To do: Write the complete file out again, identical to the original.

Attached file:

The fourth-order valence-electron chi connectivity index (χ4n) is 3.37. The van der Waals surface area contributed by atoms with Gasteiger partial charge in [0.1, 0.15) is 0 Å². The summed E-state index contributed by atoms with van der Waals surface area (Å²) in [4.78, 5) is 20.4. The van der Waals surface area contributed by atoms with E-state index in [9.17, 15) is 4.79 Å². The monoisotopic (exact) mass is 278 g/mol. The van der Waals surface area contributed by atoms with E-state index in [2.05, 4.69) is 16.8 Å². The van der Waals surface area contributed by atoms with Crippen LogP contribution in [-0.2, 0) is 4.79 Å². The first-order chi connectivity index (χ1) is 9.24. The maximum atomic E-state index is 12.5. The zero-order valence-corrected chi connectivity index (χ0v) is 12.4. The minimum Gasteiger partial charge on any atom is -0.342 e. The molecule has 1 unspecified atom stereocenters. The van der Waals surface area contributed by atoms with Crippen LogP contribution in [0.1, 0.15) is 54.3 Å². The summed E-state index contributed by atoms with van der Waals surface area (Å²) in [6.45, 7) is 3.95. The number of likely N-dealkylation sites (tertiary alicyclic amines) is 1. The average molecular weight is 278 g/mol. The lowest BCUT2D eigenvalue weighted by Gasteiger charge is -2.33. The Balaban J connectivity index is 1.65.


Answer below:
The fourth-order valence-electron chi connectivity index (χ4n) is 3.37. The van der Waals surface area contributed by atoms with Gasteiger partial charge in [0.1, 0.15) is 0 Å². The summed E-state index contributed by atoms with van der Waals surface area (Å²) in [4.78, 5) is 20.4. The van der Waals surface area contributed by atoms with E-state index in [9.17, 15) is 4.79 Å². The monoisotopic (exact) mass is 278 g/mol. The van der Waals surface area contributed by atoms with E-state index in [2.05, 4.69) is 16.8 Å². The van der Waals surface area contributed by atoms with Crippen LogP contribution in [-0.2, 0) is 4.79 Å². The first-order chi connectivity index (χ1) is 9.24. The maximum atomic E-state index is 12.5. The zero-order valence-corrected chi connectivity index (χ0v) is 12.4. The minimum Gasteiger partial charge on any atom is -0.342 e. The molecule has 1 unspecified atom stereocenters. The van der Waals surface area contributed by atoms with Crippen LogP contribution in [0.1, 0.15) is 54.3 Å². The summed E-state index contributed by atoms with van der Waals surface area (Å²) in [6.45, 7) is 3.95. The number of likely N-dealkylation sites (tertiary alicyclic amines) is 1. The average molecular weight is 278 g/mol. The lowest BCUT2D eigenvalue weighted by Gasteiger charge is -2.33. The Balaban J connectivity index is 1.65.